Helen Andrus Benedict Professor of Biomedical Engineering,
Massachusetts General Hospital (MGH), Harvard Medical School, and Harvard-MIT Division of Health Sciences and Technology
Mehmet Toner is the Helen Andrus Benedict Professor of Biomedical Engineering at the Massachusetts General Hospital (MGH), Harvard Medical School, and Harvard-MIT Division of Health Sciences and Technology. Mehmet received a BS degree from Istanbul Technical University and an MS degree from the Massachusetts Institute of Technology (MIT), both in Mechanical Engineering. Subsequently he completed his PhD degree in Medical Engineering at Harvard-MIT Division of Health Sciences and Technology in 1989. Mehmet is the co-founding Director of the Center for Engineering in Medicine, and BioMicroElectroMechanical Systems Resource Center (BMRC) at the MGH. He is also the Director of Research at the Shriners Hospital for Children Boston. Mehmet holds over 50 patents, has more than 350 publications, and is a co-founder of multiple biotechnology start-ups. Mehmet is a “Fellow of the American Institute of Medical and Biological Engineering”, “Fellow of the American Society of Mechanical Engineers”, and “Fellow of the Society for Cryobiology.” In 2012, he was given the “Luyet Medal” by the Society for Cryobiology. In 2013, he received the “H.R. Lissner Medal” from the American Society of Mechanical Engineering. He is a member of the “National Academy of Inventors” and a member of the “National Academy of Engineering.”
Extreme Microfluidics: Large-Volumes and Complex Fluids
Tuesday, 28 November 2023 at 18:00
Add to Calendar ▼2023-11-28 18:00:002023-11-28 19:00:00Europe/LondonExtreme Microfluidics: Large-Volumes and Complex FluidsLab-on-a-Chip and Microfluidics World Congress 2023 in Laguna Hills, CaliforniaLaguna Hills, CaliforniaSELECTBIOenquiries@selectbiosciences.com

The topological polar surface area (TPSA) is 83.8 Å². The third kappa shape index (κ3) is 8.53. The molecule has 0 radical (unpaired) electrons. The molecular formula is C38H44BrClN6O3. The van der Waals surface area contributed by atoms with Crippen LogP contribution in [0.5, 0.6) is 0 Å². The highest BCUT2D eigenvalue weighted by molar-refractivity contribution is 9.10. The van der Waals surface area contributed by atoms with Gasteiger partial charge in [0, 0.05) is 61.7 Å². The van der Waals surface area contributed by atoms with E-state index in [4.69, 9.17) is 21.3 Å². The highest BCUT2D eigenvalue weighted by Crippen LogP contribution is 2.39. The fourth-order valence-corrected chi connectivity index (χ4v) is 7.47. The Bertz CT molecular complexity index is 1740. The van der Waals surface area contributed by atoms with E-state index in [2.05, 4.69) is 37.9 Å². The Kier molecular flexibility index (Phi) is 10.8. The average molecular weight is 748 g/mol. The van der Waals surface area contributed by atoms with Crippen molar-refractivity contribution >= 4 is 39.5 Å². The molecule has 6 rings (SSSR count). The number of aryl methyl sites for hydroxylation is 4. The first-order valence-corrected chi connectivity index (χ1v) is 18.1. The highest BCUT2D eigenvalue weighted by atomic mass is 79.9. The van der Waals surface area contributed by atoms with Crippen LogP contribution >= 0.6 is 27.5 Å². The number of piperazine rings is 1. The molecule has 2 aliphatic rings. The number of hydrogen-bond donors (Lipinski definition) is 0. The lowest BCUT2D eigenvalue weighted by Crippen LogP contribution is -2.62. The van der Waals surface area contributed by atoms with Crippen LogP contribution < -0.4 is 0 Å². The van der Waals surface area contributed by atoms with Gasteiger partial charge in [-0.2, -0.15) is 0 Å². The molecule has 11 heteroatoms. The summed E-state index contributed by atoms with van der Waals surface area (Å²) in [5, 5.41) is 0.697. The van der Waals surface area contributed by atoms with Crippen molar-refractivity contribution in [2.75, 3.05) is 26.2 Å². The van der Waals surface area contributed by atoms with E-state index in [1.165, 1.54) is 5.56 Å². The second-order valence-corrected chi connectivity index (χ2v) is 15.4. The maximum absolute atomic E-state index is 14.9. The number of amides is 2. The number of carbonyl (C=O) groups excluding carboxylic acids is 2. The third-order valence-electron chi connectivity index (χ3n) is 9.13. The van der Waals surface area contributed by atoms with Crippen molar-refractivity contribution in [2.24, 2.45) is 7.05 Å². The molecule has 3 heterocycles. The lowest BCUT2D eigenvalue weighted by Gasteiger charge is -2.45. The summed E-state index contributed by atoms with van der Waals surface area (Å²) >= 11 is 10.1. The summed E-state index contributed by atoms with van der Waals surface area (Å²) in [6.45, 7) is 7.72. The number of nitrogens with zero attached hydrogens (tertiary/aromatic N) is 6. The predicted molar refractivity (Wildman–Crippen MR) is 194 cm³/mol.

Microfluidics gained prominence with the application of microelectromechanical systems (MEMS) to biology in an attempt to benefit from the miniaturization of devices for handling of minute samples of fluids under precisely controlled conditions. Microfluidics exploits the differences between micro- and macro-scale flows, for example, the absence of turbulence, electro-osmotic flow, surface and interfacial effects, capillary forces in order to develop scaled-down biochemical analytical processes. The field also takes advantage of MEMS and silicon micromachining by integrating micro-sensors, micro-valves, and micro-pumps as well as physical, electrical, and optical detection schemes into microfluidics to develop the so-called “micro-total analysis systems” or “lab-on-a-chip” devices. However, the ability to process ‘real world-sized’ volumes efficiently has been a major challenge since the beginning of the field of microfluidics. This begs the question whether it is possible to take advantage of microfluidic precision without the limitation on throughput required for large-volume processing? The challenge is further compounded by the fact that physiological fluids are non-Newtonian, heterogeneous, and contain viscoelastic living cells that continuously responds to the smallest changes in their microenvironment. Our efforts towards moving the field of microfluidics to process large volumes of fluids was counterintuitive and not anticipated by the conventional wisdom at the inception of the field. We metaphorically called this “hooking garden hose to microfluidic chips.” We are motivated by a broad range of applications enabled by precise manipulation of extremely large volumes of complex fluids, especially those containing living cells or bioparticles. The use of high-throughput microfluidics to process large-volumes of complex fluids (e.g., whole blood, bone marrow, bronchoalveolar fluid) has found broad interest in both academia and industry due to its broad range of utility in medical applications.